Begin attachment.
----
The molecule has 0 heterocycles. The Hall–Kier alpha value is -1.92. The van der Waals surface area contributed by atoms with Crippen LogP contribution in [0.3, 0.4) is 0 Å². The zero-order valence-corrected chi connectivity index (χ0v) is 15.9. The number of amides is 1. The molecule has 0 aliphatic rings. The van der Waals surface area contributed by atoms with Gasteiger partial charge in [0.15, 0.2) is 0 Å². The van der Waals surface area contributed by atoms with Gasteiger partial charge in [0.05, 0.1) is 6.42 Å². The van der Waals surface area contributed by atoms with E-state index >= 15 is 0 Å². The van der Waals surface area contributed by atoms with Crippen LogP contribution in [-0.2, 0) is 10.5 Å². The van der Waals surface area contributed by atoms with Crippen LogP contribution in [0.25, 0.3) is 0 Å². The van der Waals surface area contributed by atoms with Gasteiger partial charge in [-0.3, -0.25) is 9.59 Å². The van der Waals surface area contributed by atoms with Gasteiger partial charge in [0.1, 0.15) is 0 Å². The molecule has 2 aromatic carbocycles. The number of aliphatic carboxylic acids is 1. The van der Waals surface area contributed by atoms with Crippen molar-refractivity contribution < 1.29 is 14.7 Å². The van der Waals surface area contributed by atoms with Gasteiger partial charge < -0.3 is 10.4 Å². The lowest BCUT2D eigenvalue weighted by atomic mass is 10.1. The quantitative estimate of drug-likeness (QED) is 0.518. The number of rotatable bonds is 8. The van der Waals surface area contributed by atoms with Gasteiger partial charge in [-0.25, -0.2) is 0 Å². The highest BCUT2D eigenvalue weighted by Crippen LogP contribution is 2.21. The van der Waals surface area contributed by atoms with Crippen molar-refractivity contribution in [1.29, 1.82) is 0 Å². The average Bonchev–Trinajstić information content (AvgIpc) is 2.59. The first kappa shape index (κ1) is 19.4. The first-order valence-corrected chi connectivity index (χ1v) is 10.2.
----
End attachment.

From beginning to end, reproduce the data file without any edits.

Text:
The molecule has 0 heterocycles. The Hall–Kier alpha value is -1.92. The van der Waals surface area contributed by atoms with Crippen LogP contribution in [0.3, 0.4) is 0 Å². The zero-order valence-corrected chi connectivity index (χ0v) is 15.9. The number of amides is 1. The molecule has 0 aliphatic rings. The van der Waals surface area contributed by atoms with Gasteiger partial charge in [0.15, 0.2) is 0 Å². The van der Waals surface area contributed by atoms with Gasteiger partial charge in [0.05, 0.1) is 6.42 Å². The van der Waals surface area contributed by atoms with E-state index >= 15 is 0 Å². The van der Waals surface area contributed by atoms with Crippen LogP contribution in [-0.2, 0) is 10.5 Å². The van der Waals surface area contributed by atoms with Crippen LogP contribution in [0.25, 0.3) is 0 Å². The van der Waals surface area contributed by atoms with Gasteiger partial charge in [-0.3, -0.25) is 9.59 Å². The van der Waals surface area contributed by atoms with Gasteiger partial charge in [0.1, 0.15) is 0 Å². The molecule has 2 aromatic carbocycles. The number of aliphatic carboxylic acids is 1. The van der Waals surface area contributed by atoms with Crippen molar-refractivity contribution < 1.29 is 14.7 Å². The van der Waals surface area contributed by atoms with Gasteiger partial charge < -0.3 is 10.4 Å². The lowest BCUT2D eigenvalue weighted by atomic mass is 10.1. The quantitative estimate of drug-likeness (QED) is 0.518. The number of rotatable bonds is 8. The van der Waals surface area contributed by atoms with Gasteiger partial charge in [-0.25, -0.2) is 0 Å². The highest BCUT2D eigenvalue weighted by Crippen LogP contribution is 2.21. The van der Waals surface area contributed by atoms with Crippen molar-refractivity contribution in [1.29, 1.82) is 0 Å². The average Bonchev–Trinajstić information content (AvgIpc) is 2.59. The first kappa shape index (κ1) is 19.4. The first-order valence-corrected chi connectivity index (χ1v) is 10.2.